Maja Kuzmanović & Nik Gaffney

On laying fallow as a regenerative practice, of benefit to fields, bodies and networks.

Including reflections on Doing Nothing, FoAM’s practice-based research where we investigated what happens when we do nothing at all. With excerpts from Thriving in Uncertainty, miscellaneous notebooks and commonplaces. Photos by Maja Kuzmanović, Nik Gaffney and Rasa Alksnyte, from the album Transiency FoAM bxl.

Can you keep the deep water still and clear,

so it reflects without blurring?

Can you love people and run things,

and do so by not doing?

Opening, closing the Gate of Heaven,

can you be like a bird with her nestlings?

Piercing bright through the cosmos,

can you know by not knowing?

Lao Tzu, Tao Te Ching

Putting "doing nothing" into practice is the one thing the farmer should strive to accomplish.

Masanobu Fukuoka, The one-straw revolution.

Fallowing – leaving farmland unplanted for one or more growing seasons – replenishes soil fertility and prevents its degradation. It makes way for plants to grow, wither and decompose of their own accord. Fallowing calls for a suspension of deliberate cultivation; neither seeding nor weeding, planting nor tending. Letting plants drift and take root – or not.
Write nothing!
Read nothing!
Say nothing!
Print nothing!
Nothingists / Ничевоки

What if we (as individuals, families, communities, organisations...) incorporated fallowing as part of our daily, weekly and yearly rhythms? Imagine creating space in your working day for open exploration, without a specific goal. What if your paid work included periods of aimless observing, responding to the environment, guided by curiosity? If your work schedule was patterned after seasonal cycles of fertility, growth, dispersion, and rest? The Futures of Doing Nothing

Fallowing is not an end in itself – it is practised to replenish reserves, ideas and resources. As part of longer regenerative cycles, fallowing rewilds perspectives, and opens vistas beyond the usual filter bubbles. It enables a drifting to unexpected places, encountering new people, stories, and possibilities. The energy, knowledge, and inspiration gathered during fallowing supplies compost for more productive, goal-driven pursuits.

A fallow period can span days, months or years, depending on those involved. It could combine shorter cycles of expansion and contraction – inner contemplation and outward exploration. These cycles might be driven by available resources, directly linked to seasonal changes, the rotation of the Earth, hours of daylight and darkness, Planning with the Seasons or something else entirely.

Think of a time in your life when you laid fallow for a while. What did fallowing look like for you? What led to your need to lay fallow? What did you (not) do while fallowing? How did you feel? What made fallowing possible?

Next, think of your life in the near now. In what circumstances could you benefit from fallowing? What would you need to make this happen (time, resources, people involved...)? How would you like it to be? How long do you expect it to last? A fixed stretch of time, or a series of shorter intervals? What if it doesn't happen? How will you make it happen?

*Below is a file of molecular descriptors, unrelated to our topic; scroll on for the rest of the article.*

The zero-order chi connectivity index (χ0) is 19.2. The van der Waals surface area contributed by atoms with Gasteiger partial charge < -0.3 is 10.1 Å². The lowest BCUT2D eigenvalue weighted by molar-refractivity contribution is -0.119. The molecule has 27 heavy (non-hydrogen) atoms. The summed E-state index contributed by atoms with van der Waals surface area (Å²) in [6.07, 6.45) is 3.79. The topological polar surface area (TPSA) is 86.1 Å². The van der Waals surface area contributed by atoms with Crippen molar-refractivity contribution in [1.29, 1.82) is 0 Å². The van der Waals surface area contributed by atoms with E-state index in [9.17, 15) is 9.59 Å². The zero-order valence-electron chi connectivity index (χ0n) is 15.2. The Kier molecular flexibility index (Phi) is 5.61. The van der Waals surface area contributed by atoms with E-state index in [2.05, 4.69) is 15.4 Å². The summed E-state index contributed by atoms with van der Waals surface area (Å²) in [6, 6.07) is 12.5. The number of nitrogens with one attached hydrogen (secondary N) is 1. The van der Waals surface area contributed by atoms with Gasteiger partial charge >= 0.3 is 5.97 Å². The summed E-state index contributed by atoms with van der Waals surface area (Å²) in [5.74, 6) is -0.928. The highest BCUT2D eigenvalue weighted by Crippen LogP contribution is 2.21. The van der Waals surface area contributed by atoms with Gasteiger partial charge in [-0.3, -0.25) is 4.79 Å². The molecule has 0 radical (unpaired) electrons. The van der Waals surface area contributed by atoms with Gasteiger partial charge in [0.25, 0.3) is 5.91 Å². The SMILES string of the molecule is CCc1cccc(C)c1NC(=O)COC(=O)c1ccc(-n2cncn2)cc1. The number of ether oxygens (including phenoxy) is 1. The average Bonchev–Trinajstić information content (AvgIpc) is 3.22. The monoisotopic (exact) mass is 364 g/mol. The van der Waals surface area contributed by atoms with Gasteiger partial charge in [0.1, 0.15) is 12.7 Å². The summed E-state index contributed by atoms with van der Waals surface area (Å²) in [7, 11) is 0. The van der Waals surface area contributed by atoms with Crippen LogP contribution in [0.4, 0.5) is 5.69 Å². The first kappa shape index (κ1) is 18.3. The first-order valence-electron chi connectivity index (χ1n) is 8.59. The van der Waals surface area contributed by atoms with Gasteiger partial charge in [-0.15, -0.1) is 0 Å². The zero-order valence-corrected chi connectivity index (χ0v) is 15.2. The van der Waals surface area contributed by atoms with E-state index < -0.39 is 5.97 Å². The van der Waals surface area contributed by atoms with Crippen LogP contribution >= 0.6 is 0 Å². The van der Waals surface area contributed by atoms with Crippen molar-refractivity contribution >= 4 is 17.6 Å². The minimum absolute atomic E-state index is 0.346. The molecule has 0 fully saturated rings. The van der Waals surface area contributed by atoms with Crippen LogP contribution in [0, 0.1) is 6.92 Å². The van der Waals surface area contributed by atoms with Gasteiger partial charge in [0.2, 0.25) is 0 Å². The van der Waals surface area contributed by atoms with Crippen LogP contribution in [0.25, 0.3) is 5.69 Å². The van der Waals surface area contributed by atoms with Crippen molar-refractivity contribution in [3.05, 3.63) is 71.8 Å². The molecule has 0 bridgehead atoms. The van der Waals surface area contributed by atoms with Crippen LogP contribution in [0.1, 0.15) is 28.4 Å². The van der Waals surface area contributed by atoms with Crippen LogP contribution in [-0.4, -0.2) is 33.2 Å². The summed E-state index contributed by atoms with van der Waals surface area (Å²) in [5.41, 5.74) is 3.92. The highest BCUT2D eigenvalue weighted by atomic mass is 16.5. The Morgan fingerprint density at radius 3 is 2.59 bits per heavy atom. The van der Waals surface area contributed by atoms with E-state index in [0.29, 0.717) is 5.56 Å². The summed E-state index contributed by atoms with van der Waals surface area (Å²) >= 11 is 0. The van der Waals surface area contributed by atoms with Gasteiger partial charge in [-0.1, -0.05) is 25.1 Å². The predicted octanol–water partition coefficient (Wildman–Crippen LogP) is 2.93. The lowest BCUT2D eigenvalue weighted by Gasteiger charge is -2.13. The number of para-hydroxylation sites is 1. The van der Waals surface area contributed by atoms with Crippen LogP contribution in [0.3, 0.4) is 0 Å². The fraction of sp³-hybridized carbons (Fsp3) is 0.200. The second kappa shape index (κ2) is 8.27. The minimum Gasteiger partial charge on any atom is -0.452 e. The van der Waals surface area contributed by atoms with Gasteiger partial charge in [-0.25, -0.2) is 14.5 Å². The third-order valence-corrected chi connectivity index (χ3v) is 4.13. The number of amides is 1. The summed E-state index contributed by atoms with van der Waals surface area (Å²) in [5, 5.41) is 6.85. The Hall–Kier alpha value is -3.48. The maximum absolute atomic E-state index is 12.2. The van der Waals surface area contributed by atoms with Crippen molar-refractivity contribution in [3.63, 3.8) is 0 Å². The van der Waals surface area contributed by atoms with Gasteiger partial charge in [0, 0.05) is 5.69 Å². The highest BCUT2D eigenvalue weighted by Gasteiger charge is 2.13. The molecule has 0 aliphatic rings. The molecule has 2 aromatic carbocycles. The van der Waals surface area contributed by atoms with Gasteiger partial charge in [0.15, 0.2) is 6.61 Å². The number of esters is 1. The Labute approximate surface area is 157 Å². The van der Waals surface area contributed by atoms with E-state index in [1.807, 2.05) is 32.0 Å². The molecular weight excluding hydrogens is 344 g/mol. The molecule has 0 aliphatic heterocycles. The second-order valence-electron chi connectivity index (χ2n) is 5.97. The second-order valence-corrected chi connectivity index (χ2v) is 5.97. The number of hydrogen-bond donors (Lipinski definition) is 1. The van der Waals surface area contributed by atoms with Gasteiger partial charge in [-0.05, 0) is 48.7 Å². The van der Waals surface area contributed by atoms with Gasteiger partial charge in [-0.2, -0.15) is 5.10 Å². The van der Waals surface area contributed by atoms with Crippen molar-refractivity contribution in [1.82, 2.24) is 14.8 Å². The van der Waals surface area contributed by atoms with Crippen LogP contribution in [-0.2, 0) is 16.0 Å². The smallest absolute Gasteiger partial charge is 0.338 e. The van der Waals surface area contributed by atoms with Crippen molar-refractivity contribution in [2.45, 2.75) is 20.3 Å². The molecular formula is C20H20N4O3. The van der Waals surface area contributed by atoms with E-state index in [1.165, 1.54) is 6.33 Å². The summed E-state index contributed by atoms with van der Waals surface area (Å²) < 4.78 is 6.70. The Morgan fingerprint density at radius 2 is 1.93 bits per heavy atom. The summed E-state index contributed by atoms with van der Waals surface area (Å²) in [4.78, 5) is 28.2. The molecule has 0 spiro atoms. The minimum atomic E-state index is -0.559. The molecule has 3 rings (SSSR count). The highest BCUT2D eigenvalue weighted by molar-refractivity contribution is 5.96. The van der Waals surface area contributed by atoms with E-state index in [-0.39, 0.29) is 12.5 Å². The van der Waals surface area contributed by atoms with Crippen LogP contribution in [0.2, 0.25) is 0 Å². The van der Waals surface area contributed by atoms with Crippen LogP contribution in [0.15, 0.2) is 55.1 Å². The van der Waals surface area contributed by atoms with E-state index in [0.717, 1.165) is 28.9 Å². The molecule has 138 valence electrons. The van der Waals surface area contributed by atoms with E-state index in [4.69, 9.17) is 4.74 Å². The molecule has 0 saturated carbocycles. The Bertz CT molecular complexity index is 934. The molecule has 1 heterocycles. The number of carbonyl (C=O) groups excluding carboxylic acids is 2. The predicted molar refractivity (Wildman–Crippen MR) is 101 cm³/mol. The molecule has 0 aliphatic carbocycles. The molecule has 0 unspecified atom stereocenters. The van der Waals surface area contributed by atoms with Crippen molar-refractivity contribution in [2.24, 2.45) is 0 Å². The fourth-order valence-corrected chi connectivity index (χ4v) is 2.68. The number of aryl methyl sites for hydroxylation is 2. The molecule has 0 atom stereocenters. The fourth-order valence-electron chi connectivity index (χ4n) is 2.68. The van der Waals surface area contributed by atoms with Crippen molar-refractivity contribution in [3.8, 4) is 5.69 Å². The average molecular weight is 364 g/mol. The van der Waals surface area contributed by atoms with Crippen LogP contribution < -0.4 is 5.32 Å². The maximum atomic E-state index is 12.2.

Lying fallow consists of a peculiar mixture of passivity and activity, directed towards the outside world, while at the same time being aimless and embraced with abandon; it is characterised by openness, availability, alertness and attention refraining from the impulse to control or change things. It is an active/passive attitude that focuses on the emptiness and empties itself, and precisely because of this can be open to the fullness of the moment, of the here and now. Lying fallow is a breeding ground for inspiration and creativity. It is precisely when you stop being fixated on the result, when you temporarily switch off the will and set the consciousness free, that the inspiration can rise from the depths, as an aptitude and a gift and the ideas can begin to flow.

Ton Lemaire, Verre Velden

A fallow year at FoAM Bxl

In 2016, FoAM in Brussels carved out a fallow year – a sabbatical for the whole studio. It was important to do this together, at once, rather than some leaving others to take up the slack, and was easier to stick to the plan with everyone on board.

Trying to explain what Doing Nothing means for us and why are we doing it is not easy. Mostly after the conversation people are convinced that what they are doing is very much related to what we are (not) doing and I must do something to collaborate in one or other way on their project too. When I explain that I might but not now because I'm also in transiency and will concentrate only on the activities that are related to that. They still don't understand why I wouldn't answer their questions, come to their meetings and so on… I think lying fallow needs as much discipline (or even more) as doing something. It is very easy to give in and lose track of what is important.

Excerpt from Rasa’s Transiency Diary

It took three years to prepare ourselves, our clients, audiences and funders to be able to fallow for a year. We built the year into our multi-annual programming, wrapping up projects, and accumulating the resources required to support FoAM’s minimal operations, including the livelihoods of our core team. The hardest thing was saying 'no' or 'later', passing up interesting opportunities for funding and collaboration. It sometimes felt like we were pulling the carpet from beneath our feet. At the beginning of the fallow year, our work was gaining traction locally and internationally, and there were interesting collaborations on the horizon. If we stopped, would all that disappear? Would we have to start again? How would we be able to survive after depleting our stockpiled resources?